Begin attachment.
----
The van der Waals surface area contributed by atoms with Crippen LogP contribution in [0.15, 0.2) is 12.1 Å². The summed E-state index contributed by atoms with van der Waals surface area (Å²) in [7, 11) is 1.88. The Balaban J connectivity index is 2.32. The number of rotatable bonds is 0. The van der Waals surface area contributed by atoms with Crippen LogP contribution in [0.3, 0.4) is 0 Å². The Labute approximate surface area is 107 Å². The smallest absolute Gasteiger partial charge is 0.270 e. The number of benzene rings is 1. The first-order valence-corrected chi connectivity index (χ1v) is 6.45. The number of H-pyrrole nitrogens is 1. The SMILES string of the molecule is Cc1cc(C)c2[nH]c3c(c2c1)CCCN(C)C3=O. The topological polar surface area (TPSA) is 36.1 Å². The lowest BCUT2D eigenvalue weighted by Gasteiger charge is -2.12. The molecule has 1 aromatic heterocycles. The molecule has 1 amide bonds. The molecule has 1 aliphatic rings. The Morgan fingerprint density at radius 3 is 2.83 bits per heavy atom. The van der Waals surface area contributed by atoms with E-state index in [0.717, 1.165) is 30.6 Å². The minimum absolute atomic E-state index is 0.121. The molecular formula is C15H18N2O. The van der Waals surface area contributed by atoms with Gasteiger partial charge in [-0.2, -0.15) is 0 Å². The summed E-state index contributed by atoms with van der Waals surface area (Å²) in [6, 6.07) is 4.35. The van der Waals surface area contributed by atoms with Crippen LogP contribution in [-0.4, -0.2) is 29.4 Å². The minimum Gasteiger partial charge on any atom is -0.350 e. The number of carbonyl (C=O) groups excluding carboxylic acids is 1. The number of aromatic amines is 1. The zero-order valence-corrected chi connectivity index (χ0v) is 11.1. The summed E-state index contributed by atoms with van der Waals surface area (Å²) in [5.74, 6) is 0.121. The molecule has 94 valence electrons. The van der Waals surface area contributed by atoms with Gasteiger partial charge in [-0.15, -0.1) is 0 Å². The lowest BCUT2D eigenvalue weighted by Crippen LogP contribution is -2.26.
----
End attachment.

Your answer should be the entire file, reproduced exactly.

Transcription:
The van der Waals surface area contributed by atoms with Crippen LogP contribution in [0.15, 0.2) is 12.1 Å². The summed E-state index contributed by atoms with van der Waals surface area (Å²) in [7, 11) is 1.88. The Balaban J connectivity index is 2.32. The number of rotatable bonds is 0. The van der Waals surface area contributed by atoms with Crippen LogP contribution in [0.3, 0.4) is 0 Å². The Labute approximate surface area is 107 Å². The smallest absolute Gasteiger partial charge is 0.270 e. The number of benzene rings is 1. The first-order valence-corrected chi connectivity index (χ1v) is 6.45. The number of H-pyrrole nitrogens is 1. The SMILES string of the molecule is Cc1cc(C)c2[nH]c3c(c2c1)CCCN(C)C3=O. The topological polar surface area (TPSA) is 36.1 Å². The lowest BCUT2D eigenvalue weighted by Gasteiger charge is -2.12. The molecule has 1 aromatic heterocycles. The molecule has 1 amide bonds. The molecule has 1 aliphatic rings. The Morgan fingerprint density at radius 3 is 2.83 bits per heavy atom. The van der Waals surface area contributed by atoms with E-state index in [0.717, 1.165) is 30.6 Å². The minimum absolute atomic E-state index is 0.121. The molecular formula is C15H18N2O. The van der Waals surface area contributed by atoms with Gasteiger partial charge in [-0.2, -0.15) is 0 Å². The summed E-state index contributed by atoms with van der Waals surface area (Å²) in [6, 6.07) is 4.35. The van der Waals surface area contributed by atoms with Crippen LogP contribution in [-0.4, -0.2) is 29.4 Å². The minimum Gasteiger partial charge on any atom is -0.350 e. The number of carbonyl (C=O) groups excluding carboxylic acids is 1. The number of aromatic amines is 1. The zero-order valence-corrected chi connectivity index (χ0v) is 11.1. The summed E-state index contributed by atoms with van der Waals surface area (Å²) in [5.74, 6) is 0.121. The molecule has 94 valence electrons. The van der Waals surface area contributed by atoms with Gasteiger partial charge in [-0.15, -0.1) is 0 Å². The lowest BCUT2D eigenvalue weighted by Crippen LogP contribution is -2.26.